Monday, November 16, 2009

How to Conduct a DIY Home Energy Audit

Unlike some areas of the United States, my local gas and electric companies do not offer free home energy audits to their customers. After much digging on my gas company’s Website, I found a link to the Energy Star Website that allowed me to conduct a DIY home energy audit using their Home Energy Yardstick. Best of all this service is free. I like free. Free is good.



I entered information about my home from the last 12 months of my natural gas and electric utility bills, clicked Submit and hoped for the best. The Home Energy Yardstick gave me an energy performance grade (Below Average to Above Average) and a score on a ten point scale.

Once I found out how much energy my home used last year, I needed to check the energy efficiency of the structure and mechanicals. Pros do with this inferred cameras and blower door test gizmos. Fortunately I was able to find most of the same information on my own with a flashlight, a candle, and a some poking and prodding around the house.

How to Do a Free DIY Energy Audit in Ten Easy Steps



1.Check your natural gas and electricity usage for the previous year using the Home Energy Yardstick

2.Search for interior air leaks and drafts


3.Search for exterior air leaks and drafts


4.Check your home insulation levels Often the minimum code requirements aren’t enough for maximum energy efficiency as I recently found out.


5.Check your heating and cooling air ducts for air leaks

6.Count your light bulbs How many do you have? How many are energy efficient models? If you want immediate savings replace them now. However it’s perfectly fine to replace the bulbs with more energy efficient models as they burn out. That way the bulbs won’t all go out at once and leave you bumping around in a very dark room. Guess how I found that one out?

7.Check the energy rating on your appliances and how often you use them. Conventional wisdom says ditch your major appliances and get Energy Star rated appliances to save money. However, that may not always be the case. For example, when I compared my current refrigerator to its Energy Star equivalent I found that I would only save $1 in electricity a year if I upgraded. In my case, it’s more wasteful to make the change because my refrigerator is looking and working well and barely 5 years old. However, I found that I could still reduce how much electricity my refrigerator used by cleaning vacuuming the coils on the back at least once a year (which I never did until now), checking that the door seals were tight, keeping it full because a full refrigerator and freeze run more efficiently than an empty one. Tip: You can keep your refrigerator or freezer full when it is emptyish of food by filling empty milk jugs with water and putting them in your refrigerator between shopping trips.)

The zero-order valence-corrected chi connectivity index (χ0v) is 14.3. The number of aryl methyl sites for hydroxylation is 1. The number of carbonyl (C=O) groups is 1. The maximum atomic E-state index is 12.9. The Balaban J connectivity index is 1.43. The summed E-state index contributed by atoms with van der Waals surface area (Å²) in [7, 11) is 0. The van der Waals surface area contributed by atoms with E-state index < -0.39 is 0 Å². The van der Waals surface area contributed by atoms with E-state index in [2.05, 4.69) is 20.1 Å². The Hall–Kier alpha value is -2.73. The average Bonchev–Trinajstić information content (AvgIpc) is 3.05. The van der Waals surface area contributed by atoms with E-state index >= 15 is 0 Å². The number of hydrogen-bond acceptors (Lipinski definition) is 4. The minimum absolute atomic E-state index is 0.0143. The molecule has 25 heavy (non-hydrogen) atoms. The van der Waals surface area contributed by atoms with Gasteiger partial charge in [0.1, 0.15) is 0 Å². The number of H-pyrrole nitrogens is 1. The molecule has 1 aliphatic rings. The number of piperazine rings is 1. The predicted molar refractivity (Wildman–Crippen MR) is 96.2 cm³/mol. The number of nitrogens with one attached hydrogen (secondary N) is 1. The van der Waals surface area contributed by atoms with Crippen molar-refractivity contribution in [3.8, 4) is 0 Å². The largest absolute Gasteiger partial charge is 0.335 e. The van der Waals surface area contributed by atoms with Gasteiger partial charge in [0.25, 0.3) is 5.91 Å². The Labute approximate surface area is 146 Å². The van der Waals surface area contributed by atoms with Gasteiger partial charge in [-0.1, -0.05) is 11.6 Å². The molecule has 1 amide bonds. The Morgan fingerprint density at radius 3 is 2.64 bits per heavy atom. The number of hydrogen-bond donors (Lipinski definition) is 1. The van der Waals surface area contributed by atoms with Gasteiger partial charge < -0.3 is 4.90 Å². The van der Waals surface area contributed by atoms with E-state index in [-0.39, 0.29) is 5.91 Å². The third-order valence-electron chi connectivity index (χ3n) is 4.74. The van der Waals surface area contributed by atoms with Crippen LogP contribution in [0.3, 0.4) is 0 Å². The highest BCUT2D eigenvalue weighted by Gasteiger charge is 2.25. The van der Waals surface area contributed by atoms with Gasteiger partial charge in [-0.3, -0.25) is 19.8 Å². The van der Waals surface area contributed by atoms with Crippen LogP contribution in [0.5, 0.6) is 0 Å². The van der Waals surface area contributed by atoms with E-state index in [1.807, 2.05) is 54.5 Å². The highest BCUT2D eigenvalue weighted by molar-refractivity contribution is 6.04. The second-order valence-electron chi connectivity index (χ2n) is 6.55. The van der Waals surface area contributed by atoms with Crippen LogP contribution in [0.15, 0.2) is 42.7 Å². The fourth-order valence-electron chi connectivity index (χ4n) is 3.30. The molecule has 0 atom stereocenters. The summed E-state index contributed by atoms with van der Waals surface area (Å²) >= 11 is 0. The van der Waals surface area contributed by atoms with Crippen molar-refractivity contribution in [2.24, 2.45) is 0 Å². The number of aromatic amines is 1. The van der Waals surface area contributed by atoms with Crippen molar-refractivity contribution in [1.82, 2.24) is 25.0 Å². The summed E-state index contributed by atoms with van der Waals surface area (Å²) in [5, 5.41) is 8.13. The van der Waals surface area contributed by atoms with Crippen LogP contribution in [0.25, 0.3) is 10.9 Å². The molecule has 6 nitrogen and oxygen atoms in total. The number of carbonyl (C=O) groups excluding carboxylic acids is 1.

8.Check your habits. Do you leave items plugged in or turned on when not using them? Do turn off the lights as you leave the room? You can buy all of the energy efficient items you want but if you leave them on constantly or when not in use, they are wasting energy, Energy Star rating or no.

9.Check your furnace. You may need to call a pro or the manufacturer for this information. How often do you replace or clean the filter? A dirty filter makes it work harder and use more energy.

10.Check your air conditioning. Again, you may need to call a pro or the manufacturer for this information. Also evaluate your habits. At what temperature and how often do you run it? If you have a window unit do you remove it during the winter? Tip: If you don’t remove your window air conditioning unit during the winter you are causing a massive air leak and wasting energy.

Conducting a home energy audit was my first step in my 20% Home Energy Reduction Challenge project. I found a lot of air leaks and habits that needed changing. But it paid off; it helped me reduce my home’s energy consumption by 32% and saved me a nice little chunk of money too.
Have you ever conducted your own Home Energy Audit? What did you find?

This post is part of the November Green Mom’s Carnival where our topic is Saving Money through Green Means hosted by me, Condo Blues!